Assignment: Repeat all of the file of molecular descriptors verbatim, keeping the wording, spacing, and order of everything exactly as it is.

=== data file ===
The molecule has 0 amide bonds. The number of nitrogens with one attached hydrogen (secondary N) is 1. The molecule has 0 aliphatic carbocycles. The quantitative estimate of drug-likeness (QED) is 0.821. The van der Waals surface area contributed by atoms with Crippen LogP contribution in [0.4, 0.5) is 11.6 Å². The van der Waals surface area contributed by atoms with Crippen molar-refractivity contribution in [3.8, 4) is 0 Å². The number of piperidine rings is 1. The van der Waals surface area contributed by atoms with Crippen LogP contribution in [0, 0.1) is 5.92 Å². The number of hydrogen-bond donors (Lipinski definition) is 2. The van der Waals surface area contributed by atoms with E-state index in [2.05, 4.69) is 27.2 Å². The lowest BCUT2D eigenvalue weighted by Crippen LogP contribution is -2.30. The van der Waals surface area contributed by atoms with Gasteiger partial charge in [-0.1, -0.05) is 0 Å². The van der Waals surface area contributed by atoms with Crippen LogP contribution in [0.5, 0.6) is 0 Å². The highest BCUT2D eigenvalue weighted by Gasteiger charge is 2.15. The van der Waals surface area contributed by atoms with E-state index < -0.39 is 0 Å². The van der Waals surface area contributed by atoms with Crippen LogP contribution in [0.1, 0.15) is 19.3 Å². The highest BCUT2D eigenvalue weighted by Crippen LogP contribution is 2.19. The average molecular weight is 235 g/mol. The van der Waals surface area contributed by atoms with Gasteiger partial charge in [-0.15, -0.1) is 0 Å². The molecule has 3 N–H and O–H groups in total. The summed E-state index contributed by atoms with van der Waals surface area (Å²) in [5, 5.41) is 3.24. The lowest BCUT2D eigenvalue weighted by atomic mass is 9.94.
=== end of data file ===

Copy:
The molecule has 0 amide bonds. The number of nitrogens with one attached hydrogen (secondary N) is 1. The molecule has 0 aliphatic carbocycles. The quantitative estimate of drug-likeness (QED) is 0.821. The van der Waals surface area contributed by atoms with Crippen LogP contribution in [0.4, 0.5) is 11.6 Å². The van der Waals surface area contributed by atoms with Crippen molar-refractivity contribution in [3.8, 4) is 0 Å². The number of piperidine rings is 1. The van der Waals surface area contributed by atoms with Crippen LogP contribution in [0, 0.1) is 5.92 Å². The number of hydrogen-bond donors (Lipinski definition) is 2. The van der Waals surface area contributed by atoms with E-state index in [2.05, 4.69) is 27.2 Å². The lowest BCUT2D eigenvalue weighted by Crippen LogP contribution is -2.30. The van der Waals surface area contributed by atoms with Gasteiger partial charge in [-0.1, -0.05) is 0 Å². The van der Waals surface area contributed by atoms with Crippen LogP contribution in [0.5, 0.6) is 0 Å². The highest BCUT2D eigenvalue weighted by Gasteiger charge is 2.15. The van der Waals surface area contributed by atoms with E-state index < -0.39 is 0 Å². The van der Waals surface area contributed by atoms with Crippen LogP contribution in [0.1, 0.15) is 19.3 Å². The highest BCUT2D eigenvalue weighted by Crippen LogP contribution is 2.19. The average molecular weight is 235 g/mol. The van der Waals surface area contributed by atoms with Gasteiger partial charge in [-0.15, -0.1) is 0 Å². The molecule has 3 N–H and O–H groups in total. The summed E-state index contributed by atoms with van der Waals surface area (Å²) in [5, 5.41) is 3.24. The lowest BCUT2D eigenvalue weighted by atomic mass is 9.94.